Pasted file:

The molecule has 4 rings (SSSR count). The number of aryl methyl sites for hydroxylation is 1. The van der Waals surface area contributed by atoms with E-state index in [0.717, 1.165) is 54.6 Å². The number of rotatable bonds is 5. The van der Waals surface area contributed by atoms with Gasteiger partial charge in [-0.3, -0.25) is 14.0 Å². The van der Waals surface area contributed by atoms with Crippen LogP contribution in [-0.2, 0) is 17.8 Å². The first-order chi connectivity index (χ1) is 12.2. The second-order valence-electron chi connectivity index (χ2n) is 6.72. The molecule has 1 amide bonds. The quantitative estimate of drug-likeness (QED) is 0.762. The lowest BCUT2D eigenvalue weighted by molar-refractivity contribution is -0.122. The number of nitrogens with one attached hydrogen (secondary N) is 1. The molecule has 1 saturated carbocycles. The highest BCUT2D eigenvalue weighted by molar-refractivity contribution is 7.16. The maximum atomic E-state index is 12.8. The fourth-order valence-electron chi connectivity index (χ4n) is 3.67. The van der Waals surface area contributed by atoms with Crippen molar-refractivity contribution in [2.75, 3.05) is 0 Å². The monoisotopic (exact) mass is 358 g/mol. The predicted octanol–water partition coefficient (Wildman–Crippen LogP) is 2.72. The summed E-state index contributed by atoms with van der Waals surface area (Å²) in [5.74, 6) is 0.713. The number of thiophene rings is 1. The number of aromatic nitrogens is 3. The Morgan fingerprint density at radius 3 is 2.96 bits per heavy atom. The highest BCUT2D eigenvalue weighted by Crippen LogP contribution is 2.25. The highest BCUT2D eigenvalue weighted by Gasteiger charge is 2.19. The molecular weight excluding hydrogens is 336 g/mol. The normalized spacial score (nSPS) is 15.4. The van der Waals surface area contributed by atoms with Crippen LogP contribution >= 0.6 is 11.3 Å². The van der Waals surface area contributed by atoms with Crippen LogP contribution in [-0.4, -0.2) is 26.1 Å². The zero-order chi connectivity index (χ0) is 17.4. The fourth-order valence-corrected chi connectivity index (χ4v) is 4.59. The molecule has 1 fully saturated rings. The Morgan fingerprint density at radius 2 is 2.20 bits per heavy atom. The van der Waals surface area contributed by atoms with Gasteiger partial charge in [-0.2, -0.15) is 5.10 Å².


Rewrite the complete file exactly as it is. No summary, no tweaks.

The molecule has 4 rings (SSSR count). The number of aryl methyl sites for hydroxylation is 1. The van der Waals surface area contributed by atoms with E-state index in [0.717, 1.165) is 54.6 Å². The number of rotatable bonds is 5. The van der Waals surface area contributed by atoms with Gasteiger partial charge in [-0.3, -0.25) is 14.0 Å². The van der Waals surface area contributed by atoms with Crippen LogP contribution in [-0.2, 0) is 17.8 Å². The first-order chi connectivity index (χ1) is 12.2. The second-order valence-electron chi connectivity index (χ2n) is 6.72. The molecule has 1 amide bonds. The quantitative estimate of drug-likeness (QED) is 0.762. The lowest BCUT2D eigenvalue weighted by molar-refractivity contribution is -0.122. The number of nitrogens with one attached hydrogen (secondary N) is 1. The molecule has 1 saturated carbocycles. The highest BCUT2D eigenvalue weighted by molar-refractivity contribution is 7.16. The maximum atomic E-state index is 12.8. The fourth-order valence-electron chi connectivity index (χ4n) is 3.67. The van der Waals surface area contributed by atoms with Crippen molar-refractivity contribution in [2.75, 3.05) is 0 Å². The monoisotopic (exact) mass is 358 g/mol. The predicted octanol–water partition coefficient (Wildman–Crippen LogP) is 2.72. The summed E-state index contributed by atoms with van der Waals surface area (Å²) in [5.74, 6) is 0.713. The number of thiophene rings is 1. The number of aromatic nitrogens is 3. The Morgan fingerprint density at radius 3 is 2.96 bits per heavy atom. The highest BCUT2D eigenvalue weighted by Crippen LogP contribution is 2.25. The highest BCUT2D eigenvalue weighted by Gasteiger charge is 2.19. The molecular weight excluding hydrogens is 336 g/mol. The normalized spacial score (nSPS) is 15.4. The van der Waals surface area contributed by atoms with Crippen LogP contribution >= 0.6 is 11.3 Å². The van der Waals surface area contributed by atoms with Crippen LogP contribution in [-0.4, -0.2) is 26.1 Å². The zero-order chi connectivity index (χ0) is 17.4. The fourth-order valence-corrected chi connectivity index (χ4v) is 4.59. The molecule has 1 fully saturated rings. The Morgan fingerprint density at radius 2 is 2.20 bits per heavy atom. The van der Waals surface area contributed by atoms with Gasteiger partial charge in [-0.2, -0.15) is 5.10 Å².